Project Governance – the Missing Link


Project Governance – The Missing Link, inter alia, in the Fight against Corruption in Public and Private Sector Projects

By Eng. Tororiro Isaac Chaza, B.Sc. Eng., MBA, PMP

Harare, Zimbabwe


  1. Abstract

A survey of media reports on project success/failure in Sub-Saharan Africa (SSA) shows a high level of project related corruption and attendant project failure as evidenced by poor or non-delivery of scope, accompanied by massive cost and/or schedule overruns, resulting in a dire and perverse cost to the citizens. Furthermore SSA countries are recipients of International Development (ID) funded projects, mostly mammoth in nature, which have also experienced the same corruption and resultant failed projects. Current corporate governance legislation, policies and guidelines are focused on fighting corruption at procurement stage, and ensuring transparency at the corporate reporting stage. However these are inert on project governance. This paper posits that project management (PM) practice by its real-time, unifying and applicatory nature is, inter alia, the missing link in the fight against corruption and hence, in the delivery of ‘successful projects.’ This paper advocates that project governance should be embraced as a strong constituent of corporate governance such that there is need to strengthen the public and private sector corporate governance by facilitating and refining the corporate boards’ understanding of project management. Corporate governance of both private and public sector enterprises is addressed. Conceding that the main challenge in instilling a PM culture and related governance, is the colossal skills gap, it is proposed that there is a pressing need to train and up-skill both public officers and private sector personnel in PM knowledge and practice.

For the purposes of this paper project management is construed to include the related portfolio and program management.

Key words: project governance, corporate governance, public sector, corruption, project success, risk management, accidental project manager.

  1. Introduction

Project Management has morphed and matured from being perceived as highly technical to become a core leadership skill which encompasses, among other things, projection, construal and reification of strategy, specifically converging on innovation and change management. In modern markets, companies are being pressured to innovate or fade. Is there anybody out there still using a Polaroid ‘instant’ camera? What happened to Kodak’s dominance in the photographic film business and Nokia’s dominance in the smartphone market? In developed markets financiers will not grant project financing to organizations who do not procure services of certified project managers (PMP, IPMA, PRINCE 2, Agile, etc). Recent studies have shown high correlation between levels of innovation and the number of certified PMs within a country. Naughton and Kavanagh, (2009) stated, “A nation’s ability to build and sustain its innovation capacity depends on developing and maintaining project management skills at world-class levels, on high-quality, education (not just painting by numbers) and on the best professional accreditation in the discipline.” The KPMG Project Management Survey 2010 butresses this point:-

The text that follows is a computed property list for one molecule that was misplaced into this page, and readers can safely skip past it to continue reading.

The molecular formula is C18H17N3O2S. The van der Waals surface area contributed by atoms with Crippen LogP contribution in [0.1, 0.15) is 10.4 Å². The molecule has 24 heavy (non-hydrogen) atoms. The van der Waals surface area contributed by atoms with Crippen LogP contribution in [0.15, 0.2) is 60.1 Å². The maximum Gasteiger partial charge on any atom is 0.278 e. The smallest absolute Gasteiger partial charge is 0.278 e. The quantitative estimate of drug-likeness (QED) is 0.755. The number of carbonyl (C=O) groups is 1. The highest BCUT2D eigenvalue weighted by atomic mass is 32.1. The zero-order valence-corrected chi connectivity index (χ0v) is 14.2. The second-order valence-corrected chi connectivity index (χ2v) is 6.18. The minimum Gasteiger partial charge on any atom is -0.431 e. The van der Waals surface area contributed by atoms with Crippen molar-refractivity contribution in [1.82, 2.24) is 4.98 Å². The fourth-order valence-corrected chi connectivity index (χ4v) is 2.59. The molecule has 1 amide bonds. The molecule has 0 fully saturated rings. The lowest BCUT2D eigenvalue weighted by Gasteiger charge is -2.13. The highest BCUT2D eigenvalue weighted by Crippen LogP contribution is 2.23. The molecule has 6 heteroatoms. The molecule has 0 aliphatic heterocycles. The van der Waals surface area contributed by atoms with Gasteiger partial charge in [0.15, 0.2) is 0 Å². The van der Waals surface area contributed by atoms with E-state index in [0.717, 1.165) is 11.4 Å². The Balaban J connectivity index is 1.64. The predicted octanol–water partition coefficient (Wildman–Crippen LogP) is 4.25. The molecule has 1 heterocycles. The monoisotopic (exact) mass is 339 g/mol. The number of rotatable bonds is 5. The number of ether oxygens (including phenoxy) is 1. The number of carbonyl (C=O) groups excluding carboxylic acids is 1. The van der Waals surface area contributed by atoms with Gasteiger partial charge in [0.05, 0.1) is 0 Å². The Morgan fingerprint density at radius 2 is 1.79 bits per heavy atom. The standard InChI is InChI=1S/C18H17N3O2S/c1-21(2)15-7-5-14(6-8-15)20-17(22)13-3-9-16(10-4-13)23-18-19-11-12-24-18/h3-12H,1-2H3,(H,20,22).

“Our data shows that organisations that are more successful in their projects:-

  • have high level project management capabilities
  • have projects that are aligned with corporate strategy
  • deliver projects within a programme of work or a portfolio co-ordinate projects through a Programme or Project Management Office (PMO)
  • provide for effective sponsorship which delivers clear direction for the project and escalates problems when necessary
  • initiate projects with robust business cases
  • actively manage risks
  • practice regular reporting, with accurate and up to date information
  • report variations and implement recovery actions
  • ensure that their project managers use a methodology.”

PriceWaterhouseCoopers (PwC) reports bribery and corruption as a major barrier in economic growth in SSA:-

“At a regional level, over-regulation and cyber threats are of most concern to CEOs in North America. Asia Pacific CEOs are the most anxious about affordable capital, consumer behaviours, new market entrants and the speed of technological change. And CEOs in Africa are by far the most worried of the lot, across a range of threats as diverse as social instability, inadequate infrastructure, access to key skills, energy costs, and bribery and corruption – all significant barriers to the continent in realising its growth potential.”.

The questions posed to both the public and private sector entities are:-


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About the Author

Eng. Tororiro Isaac Chaza

Harare, Zimbabwe



. Tororiro Chaza is one of the handful of PMPs in Zimbabwe. He has over 30 years of experience on projects in the Telecommunications industry, having worked for General Electric Company in the UK, then for the Zimbabwe Posts and Telecommunications Company, and top Cellular Company Econet Wireless. Tororiro was the General Manager of the Project Management Office (PMO) at Econet Zimbabwe for the last 5 years in charge of managing a large portfolio of telecommunications, banking and construction projects of varying complexities. Tororiro is now a full-time project management trainer and consultant.

Tororiro Chaza can be contacted at [email protected]

To view other works by this author, visit his author showcase page in the PM World Library at http://pmworldlibrary.net/authors/tororiro-isaac-chaza/